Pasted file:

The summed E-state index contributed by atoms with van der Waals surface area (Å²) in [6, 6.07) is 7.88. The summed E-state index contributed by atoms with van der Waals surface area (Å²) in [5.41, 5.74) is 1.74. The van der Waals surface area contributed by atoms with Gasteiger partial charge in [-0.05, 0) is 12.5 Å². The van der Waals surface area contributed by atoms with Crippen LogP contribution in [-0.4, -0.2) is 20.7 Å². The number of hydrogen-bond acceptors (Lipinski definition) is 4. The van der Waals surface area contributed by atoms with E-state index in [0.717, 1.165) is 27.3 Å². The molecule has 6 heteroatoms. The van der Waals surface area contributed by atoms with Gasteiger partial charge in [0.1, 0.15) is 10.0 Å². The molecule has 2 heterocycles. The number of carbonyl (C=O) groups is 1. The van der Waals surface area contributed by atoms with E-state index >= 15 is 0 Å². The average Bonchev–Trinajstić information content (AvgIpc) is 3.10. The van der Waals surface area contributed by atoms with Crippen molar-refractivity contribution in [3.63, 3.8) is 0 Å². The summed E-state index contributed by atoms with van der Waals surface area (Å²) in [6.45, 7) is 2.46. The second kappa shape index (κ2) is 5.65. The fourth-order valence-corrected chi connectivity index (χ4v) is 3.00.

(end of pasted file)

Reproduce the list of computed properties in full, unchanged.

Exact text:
The summed E-state index contributed by atoms with van der Waals surface area (Å²) in [6, 6.07) is 7.88. The summed E-state index contributed by atoms with van der Waals surface area (Å²) in [5.41, 5.74) is 1.74. The van der Waals surface area contributed by atoms with Gasteiger partial charge in [-0.05, 0) is 12.5 Å². The van der Waals surface area contributed by atoms with Crippen LogP contribution in [-0.4, -0.2) is 20.7 Å². The number of hydrogen-bond acceptors (Lipinski definition) is 4. The van der Waals surface area contributed by atoms with E-state index in [0.717, 1.165) is 27.3 Å². The molecule has 6 heteroatoms. The van der Waals surface area contributed by atoms with Gasteiger partial charge in [0.1, 0.15) is 10.0 Å². The molecule has 2 heterocycles. The number of carbonyl (C=O) groups is 1. The van der Waals surface area contributed by atoms with E-state index >= 15 is 0 Å². The average Bonchev–Trinajstić information content (AvgIpc) is 3.10. The van der Waals surface area contributed by atoms with Crippen molar-refractivity contribution in [3.63, 3.8) is 0 Å². The summed E-state index contributed by atoms with van der Waals surface area (Å²) in [6.45, 7) is 2.46. The second kappa shape index (κ2) is 5.65. The fourth-order valence-corrected chi connectivity index (χ4v) is 3.00.